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Forced Sex, Congress Ends Forced Sexual Misconduct Arbitration

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Forced Sex, Congress Ends Forced Sexual Misconduct Arbitration: Arbitration is process that often benefits employers and prevents misconduct allegations from becoming public. Hence arbitration is a process that often benefits employers and prevents misconduct allegations from becoming public.

Forced Sex, Congress Ends Forced Sexual Misconduct Arbitration

Forced Sex

Overview

The measure, which received 335 votes in the House and 97 votes in the Senate. Reflects a rare bipartisan congressional agreement prompted by the #MeToo movement.

For too long, Americans who face sexual harassment or assault. At work have been forced into secret arbitration agreements that shield employers from liability.

And often shield offenders from accountability. That the survivors deserve to seek justice and have their voices heard, she said.

Hence president Joe Biden expect to sign the bill after it passes the Senate in the next two weeks.

The bill, introduced in 2017, was long overdue, according to Democrat Kirsten Gillibrand, who pushed it.

It is estimate that 60 million Americans have the clauses in their contracts. But it is not limited to employment contracts. Binding arbitration clauses can be inserted into other contracts. Hence preventing residents and patients from suing nursing homes and massage parlours for sexual assault.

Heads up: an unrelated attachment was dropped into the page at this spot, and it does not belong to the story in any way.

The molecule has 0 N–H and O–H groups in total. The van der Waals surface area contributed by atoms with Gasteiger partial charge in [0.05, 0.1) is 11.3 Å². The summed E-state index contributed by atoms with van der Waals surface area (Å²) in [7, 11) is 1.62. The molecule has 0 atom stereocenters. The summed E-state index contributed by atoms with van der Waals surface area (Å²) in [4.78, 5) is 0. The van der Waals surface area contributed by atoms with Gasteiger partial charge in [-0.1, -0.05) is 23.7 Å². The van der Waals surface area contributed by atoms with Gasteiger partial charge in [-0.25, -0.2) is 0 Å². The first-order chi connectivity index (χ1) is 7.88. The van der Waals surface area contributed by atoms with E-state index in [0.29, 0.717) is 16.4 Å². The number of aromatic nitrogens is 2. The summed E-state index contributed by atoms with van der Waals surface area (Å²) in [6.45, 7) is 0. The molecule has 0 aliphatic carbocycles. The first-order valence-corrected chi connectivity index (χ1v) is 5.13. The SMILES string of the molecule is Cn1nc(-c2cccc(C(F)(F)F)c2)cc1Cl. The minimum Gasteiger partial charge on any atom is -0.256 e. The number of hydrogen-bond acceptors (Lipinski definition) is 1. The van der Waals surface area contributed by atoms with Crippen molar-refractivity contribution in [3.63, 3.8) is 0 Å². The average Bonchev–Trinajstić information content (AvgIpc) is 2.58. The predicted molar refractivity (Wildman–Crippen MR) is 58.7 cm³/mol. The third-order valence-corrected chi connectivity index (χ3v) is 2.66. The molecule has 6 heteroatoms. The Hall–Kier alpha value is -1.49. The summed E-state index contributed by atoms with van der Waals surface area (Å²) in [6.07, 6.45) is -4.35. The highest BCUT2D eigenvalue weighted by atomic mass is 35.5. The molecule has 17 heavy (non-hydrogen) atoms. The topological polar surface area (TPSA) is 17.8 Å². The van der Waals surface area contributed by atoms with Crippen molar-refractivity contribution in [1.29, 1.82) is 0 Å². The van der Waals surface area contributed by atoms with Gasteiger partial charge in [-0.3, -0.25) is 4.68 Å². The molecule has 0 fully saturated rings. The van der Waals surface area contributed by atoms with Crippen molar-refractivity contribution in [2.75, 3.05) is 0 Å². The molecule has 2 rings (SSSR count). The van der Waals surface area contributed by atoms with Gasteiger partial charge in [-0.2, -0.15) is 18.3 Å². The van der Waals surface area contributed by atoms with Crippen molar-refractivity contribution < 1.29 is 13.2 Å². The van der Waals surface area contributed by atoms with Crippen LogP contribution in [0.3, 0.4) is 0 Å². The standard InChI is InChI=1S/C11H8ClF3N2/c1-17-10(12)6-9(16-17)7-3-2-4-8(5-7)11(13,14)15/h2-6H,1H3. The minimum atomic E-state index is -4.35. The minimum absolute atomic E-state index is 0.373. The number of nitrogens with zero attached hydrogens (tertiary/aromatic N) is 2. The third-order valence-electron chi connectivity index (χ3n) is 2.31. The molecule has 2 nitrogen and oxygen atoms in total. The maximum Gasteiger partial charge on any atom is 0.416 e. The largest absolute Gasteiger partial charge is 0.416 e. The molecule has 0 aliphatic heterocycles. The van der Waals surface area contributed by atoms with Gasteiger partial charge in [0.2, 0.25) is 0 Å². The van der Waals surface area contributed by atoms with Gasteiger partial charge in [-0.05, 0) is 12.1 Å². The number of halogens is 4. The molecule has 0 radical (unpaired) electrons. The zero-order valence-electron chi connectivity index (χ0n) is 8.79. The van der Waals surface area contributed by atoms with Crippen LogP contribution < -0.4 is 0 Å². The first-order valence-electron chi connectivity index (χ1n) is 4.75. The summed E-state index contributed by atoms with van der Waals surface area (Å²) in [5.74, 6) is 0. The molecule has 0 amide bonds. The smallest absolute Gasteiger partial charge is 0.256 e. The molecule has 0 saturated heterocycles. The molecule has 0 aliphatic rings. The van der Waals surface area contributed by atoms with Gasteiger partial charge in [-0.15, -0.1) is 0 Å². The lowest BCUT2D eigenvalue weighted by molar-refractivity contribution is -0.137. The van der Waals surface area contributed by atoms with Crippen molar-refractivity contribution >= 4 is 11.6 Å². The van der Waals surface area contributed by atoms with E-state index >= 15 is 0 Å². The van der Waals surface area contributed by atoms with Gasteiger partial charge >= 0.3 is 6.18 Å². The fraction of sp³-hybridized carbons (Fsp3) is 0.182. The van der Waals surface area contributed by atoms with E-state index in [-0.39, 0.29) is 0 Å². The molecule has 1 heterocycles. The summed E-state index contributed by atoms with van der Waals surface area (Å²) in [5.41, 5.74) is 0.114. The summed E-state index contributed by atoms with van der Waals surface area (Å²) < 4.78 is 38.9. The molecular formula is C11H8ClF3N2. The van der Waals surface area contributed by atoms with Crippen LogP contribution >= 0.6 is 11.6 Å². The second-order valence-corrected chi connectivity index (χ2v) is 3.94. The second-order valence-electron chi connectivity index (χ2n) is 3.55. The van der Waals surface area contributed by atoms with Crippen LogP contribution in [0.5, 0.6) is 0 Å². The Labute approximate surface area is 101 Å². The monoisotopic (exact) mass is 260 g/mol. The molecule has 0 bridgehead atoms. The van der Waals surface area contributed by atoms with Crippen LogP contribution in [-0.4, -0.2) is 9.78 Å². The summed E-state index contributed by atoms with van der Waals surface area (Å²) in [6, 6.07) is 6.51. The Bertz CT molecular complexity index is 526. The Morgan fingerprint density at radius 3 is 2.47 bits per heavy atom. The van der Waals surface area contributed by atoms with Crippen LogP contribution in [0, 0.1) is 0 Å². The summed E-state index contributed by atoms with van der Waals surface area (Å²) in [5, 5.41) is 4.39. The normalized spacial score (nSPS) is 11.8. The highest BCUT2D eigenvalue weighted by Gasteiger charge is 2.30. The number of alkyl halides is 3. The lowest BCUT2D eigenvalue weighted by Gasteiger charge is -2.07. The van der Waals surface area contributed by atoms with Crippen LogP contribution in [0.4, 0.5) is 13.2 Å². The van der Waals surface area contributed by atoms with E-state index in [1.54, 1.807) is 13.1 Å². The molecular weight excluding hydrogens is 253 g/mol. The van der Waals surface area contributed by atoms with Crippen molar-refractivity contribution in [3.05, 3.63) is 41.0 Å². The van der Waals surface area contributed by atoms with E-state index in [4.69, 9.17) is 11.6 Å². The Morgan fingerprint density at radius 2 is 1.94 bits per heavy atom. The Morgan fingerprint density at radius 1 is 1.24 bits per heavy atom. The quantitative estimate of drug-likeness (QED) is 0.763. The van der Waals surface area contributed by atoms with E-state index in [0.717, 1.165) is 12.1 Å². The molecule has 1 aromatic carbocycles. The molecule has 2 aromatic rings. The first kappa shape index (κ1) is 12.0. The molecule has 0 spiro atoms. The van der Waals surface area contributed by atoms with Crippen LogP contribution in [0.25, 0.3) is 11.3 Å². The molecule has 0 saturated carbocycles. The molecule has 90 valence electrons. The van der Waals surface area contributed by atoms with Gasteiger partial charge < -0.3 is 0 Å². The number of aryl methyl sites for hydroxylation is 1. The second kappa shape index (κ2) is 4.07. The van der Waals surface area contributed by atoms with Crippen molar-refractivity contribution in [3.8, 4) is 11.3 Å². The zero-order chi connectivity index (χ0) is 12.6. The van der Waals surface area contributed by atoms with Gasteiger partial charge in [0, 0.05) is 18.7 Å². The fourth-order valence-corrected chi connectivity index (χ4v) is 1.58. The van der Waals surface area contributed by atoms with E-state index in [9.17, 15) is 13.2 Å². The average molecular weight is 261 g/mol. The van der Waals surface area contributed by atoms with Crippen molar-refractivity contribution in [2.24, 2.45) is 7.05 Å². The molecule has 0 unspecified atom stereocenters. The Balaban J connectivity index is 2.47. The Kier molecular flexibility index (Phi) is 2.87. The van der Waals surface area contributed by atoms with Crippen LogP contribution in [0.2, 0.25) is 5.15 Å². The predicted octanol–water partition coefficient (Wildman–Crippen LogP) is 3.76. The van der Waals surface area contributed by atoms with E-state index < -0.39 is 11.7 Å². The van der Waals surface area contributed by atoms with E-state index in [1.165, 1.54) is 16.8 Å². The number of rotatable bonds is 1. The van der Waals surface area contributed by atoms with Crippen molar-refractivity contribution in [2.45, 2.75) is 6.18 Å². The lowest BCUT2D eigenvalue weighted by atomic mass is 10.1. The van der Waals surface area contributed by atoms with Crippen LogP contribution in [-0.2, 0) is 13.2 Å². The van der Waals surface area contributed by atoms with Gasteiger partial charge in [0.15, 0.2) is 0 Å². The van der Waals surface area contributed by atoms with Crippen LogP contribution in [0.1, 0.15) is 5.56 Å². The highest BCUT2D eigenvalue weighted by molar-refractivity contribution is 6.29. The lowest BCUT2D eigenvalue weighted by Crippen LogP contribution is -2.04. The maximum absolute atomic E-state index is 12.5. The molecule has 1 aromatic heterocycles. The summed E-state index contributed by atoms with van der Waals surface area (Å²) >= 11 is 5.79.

“I think very few people realise they’ve agreed to this,” he said Tuesday. “It’s not in employment contracts. It’s in the fine print, and they may not even read it.”

Settlements

Forced arbitration clauses in employment contracts have come under fire recently for shielding companies. And perpetrators while forcing employees to privately settle sexual assault. Also harassment claims without a jury and without recourse.

Arbitration, say proponents, is a faster and less expensive way to resolve disputes.

Companies pay far less to settle claims than they would in court. Giving them less incentive to take corrective action. Such as firing repeat offenders and changing policies, according to Gillibrand.

The bill would prohibit future contract clauses and invalidate existing contract clauses. Hence allowing lawyers to file claims, according to Gillibrand.

In her testimony, former Fox News anchor Gretchen Carlson. Who accused late network CEO Roger Ailes of unwanted advances. And harming her career when she refused him, backed the bill. Some network employee contracts included binding arbitration.

Therefore companies, like Facebook, Uber, and Microsoft, have decided to stop requiring sexual misconduct claims be arbitrated.

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